“Ham is made from pig bum, isn’t it Mummy?“ This was the question I was confronted with during a recent trip to the local zoo with my young daughter. She had taken a break from feeding Alice, the zoo’s resident pig, to inhale her own lunch (a ham sandwich) when suddenly she made the connection: "I like Alice. She’s my friend!”
This moment of realisation didn’t seem to present a problem for a precocious four year old. But, for many adults, the connection between the meat on our plate and a living, feeling animal is more problematic. This is evident in the increasing number of vegetarians which ranges from as little as 2% of the population in some developed countries to over 30% in India. The rest of us, those who would rather eat cardboard than tofu, arm ourselves with a variety of psychological techniques to overcome the moral dilemma of being responsible for the suffering and death of another living creature.
This dilemma is often called the “meat paradox”. The term refers to the mental conflict between our moral belief that it is wrong to inflict suffering or death on sentient beings and our desire to enjoy a guilt-free sausage sandwich. This kind of psychological brain squabble is referred to as “cognitive dissonance”.
Cognitive dissonance occurs whenever someone holds contradictory beliefs – it can manifest as a range of emotions including anger, embarrassment and guilt. We can see it in people’s desire to smoke despite the significant dangers to their health or in the continuing use of petrol-fuelled cars despite accepting the threat of climate change. To see this conflict first-hand, try reminding the next person you see eating a bacon sandwich of its cute piggy origin.
Most people are hardwired to curb the self-flagellation that occurs whenever we focus our thinking on the subject causing our cognitive dissonance. The logical way for us to silence any meat-focused mental backchat would simply be to alter our eating habits and avoid the problem in the first place.
While this might seem like a straightforward change, arguing that it is a simple move vastly underestimates how deeply ingrained eating meat is in most cultures. Eating meat forms a key part of many traditions and ceremonies as well as everyday cooking, but can also convey status. For example, male vegetarians are often perceived as less masculinecompared with their omnivorous counterparts. Plus, many of us really, really like the taste of it.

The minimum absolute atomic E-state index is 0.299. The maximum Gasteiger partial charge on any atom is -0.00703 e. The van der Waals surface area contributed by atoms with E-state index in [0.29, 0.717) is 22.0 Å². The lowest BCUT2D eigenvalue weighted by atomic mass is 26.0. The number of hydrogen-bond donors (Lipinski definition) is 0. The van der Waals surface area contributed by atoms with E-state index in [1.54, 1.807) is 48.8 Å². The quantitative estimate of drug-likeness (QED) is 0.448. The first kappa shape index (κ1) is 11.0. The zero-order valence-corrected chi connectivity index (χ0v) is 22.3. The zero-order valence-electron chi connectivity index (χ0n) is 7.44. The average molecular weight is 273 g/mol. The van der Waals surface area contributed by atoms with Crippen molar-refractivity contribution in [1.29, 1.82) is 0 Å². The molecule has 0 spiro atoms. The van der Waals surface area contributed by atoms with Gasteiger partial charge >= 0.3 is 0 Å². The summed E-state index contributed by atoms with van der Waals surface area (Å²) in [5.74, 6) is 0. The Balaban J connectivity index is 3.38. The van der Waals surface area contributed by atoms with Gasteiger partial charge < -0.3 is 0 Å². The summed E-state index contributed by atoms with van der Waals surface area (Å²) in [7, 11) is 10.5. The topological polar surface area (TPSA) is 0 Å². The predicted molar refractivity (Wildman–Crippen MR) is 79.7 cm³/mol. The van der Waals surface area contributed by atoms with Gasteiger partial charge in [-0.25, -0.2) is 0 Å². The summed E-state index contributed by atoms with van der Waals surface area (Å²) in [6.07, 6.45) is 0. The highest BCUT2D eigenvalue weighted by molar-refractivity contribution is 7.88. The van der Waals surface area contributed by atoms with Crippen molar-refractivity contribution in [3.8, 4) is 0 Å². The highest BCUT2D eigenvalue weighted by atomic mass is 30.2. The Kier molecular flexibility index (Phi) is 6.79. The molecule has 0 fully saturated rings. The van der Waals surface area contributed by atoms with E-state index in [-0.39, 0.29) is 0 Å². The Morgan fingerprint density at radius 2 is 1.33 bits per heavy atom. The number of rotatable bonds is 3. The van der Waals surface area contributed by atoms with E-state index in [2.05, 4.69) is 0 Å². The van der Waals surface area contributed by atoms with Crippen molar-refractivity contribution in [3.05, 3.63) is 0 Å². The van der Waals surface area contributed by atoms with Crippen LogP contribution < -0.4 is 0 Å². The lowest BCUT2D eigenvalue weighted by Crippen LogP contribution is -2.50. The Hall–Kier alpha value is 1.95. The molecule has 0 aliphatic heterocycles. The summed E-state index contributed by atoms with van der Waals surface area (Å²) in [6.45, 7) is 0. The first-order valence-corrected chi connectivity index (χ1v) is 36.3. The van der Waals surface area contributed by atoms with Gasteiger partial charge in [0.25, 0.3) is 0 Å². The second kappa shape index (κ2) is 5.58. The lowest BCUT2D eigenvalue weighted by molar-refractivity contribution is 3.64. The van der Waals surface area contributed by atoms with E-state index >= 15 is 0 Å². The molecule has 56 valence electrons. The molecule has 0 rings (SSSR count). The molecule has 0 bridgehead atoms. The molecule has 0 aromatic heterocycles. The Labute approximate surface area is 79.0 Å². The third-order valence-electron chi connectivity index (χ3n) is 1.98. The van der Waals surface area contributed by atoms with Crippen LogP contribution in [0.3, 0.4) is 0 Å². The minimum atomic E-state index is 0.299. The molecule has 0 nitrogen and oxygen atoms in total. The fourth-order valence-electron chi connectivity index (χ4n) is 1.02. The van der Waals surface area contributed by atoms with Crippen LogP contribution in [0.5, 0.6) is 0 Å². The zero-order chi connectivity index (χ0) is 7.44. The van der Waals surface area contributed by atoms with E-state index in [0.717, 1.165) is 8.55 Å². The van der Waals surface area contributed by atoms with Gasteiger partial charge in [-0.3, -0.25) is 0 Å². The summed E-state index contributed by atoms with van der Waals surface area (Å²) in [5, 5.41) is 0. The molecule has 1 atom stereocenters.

This means we need a different approach to end the cerebral tug-of-war playing out in our heads. This typically begins by undermining the inconvenient belief that consuming animals entails harming them. A common mechanism for doing this is by denying that farm animals think in the same way humans do – or even other “more intelligent” animals (usually pets). This reduces their inherent worth in our minds and places them outside the circle of moral concern. Surely our treatment of a cow or pig is irrelevant if they are too stupid to think and feel?
Some might argue that our designation of certain animals as food is due to our understanding and knowledge of the species inhabiting our world. But this kind of labelling is socially defined. For example, the UK greeted the recent mislabelling of horse meat with outrage because of cultural conventions against consuming it.
Yet many countries, including some of the UK’s closest neighbours, have no problem with eating horses. Again, while many of us may be horrified at the thought of eating Fido or Skippy, this is by no means a universal reaction and is heavily dependent on our cultural and familial influences.
This representation of livestock as dumb allows us to ignore growing evidence that farm animals lead complex mental and emotional lives and avoid modifying our behaviour. We then reinforce this status quo by avoiding anything that may trigger further dissonance, including those pesky vegetarians. Just reading a description of this group of people causes us to increase our disparagement of animals' mental abilities.
Similarly, supermarkets sell us meat that bears no resemblance to its animal origin. Some people are even disgusted by fish with the head on, never mind larger animals. We buy “beef” and “pork” instead of cow and pig to aid the process of dissociation.
We rarely seek out information on farm animal welfare, preferring to devolve responsibility to higher powers. And when faced with evidence of animal suffering, we under-report our meat consumption. Those of us more aware of animal production methods might buy “welfare-friendly” products to affirm our delusions of cows skipping through green fields. This “perceived behavioural change” reduces our guilt, allowing us to take the moral high ground and still eat burgers.
Avoiding psychological strife in this way might allow us to continue eating meat, but it also reveals a disturbing link between the devaluing of animals and the dehumanisation of our own kind. Reducing the intelligence and moral worth of people we consider “outsiders” is often linked to discrimination and is understood to be an important mechanism in the lead up to many atrocities in human history.
But just as our awareness of – and attitudes towards – human discrimination have changed, so may our views on the mass farming of animals for food. The lengths we go to to avoid confronting our cognitive dissonance over eating meat suggest it might be wise to re-evaluate how comfortable we are with our current level of consumption. The mental hoops we jump through mean feeding Alice the pig might be a joy – but eating her is far from child’s play.
Click here to take part in Queen Mary University of London’s survey investigating people’s attitudes to the animal mind and how they think this varies between different species.
Caroline Spence is a PhD candidate funded by the Economic and Social Research Council and Queen Mary University of London.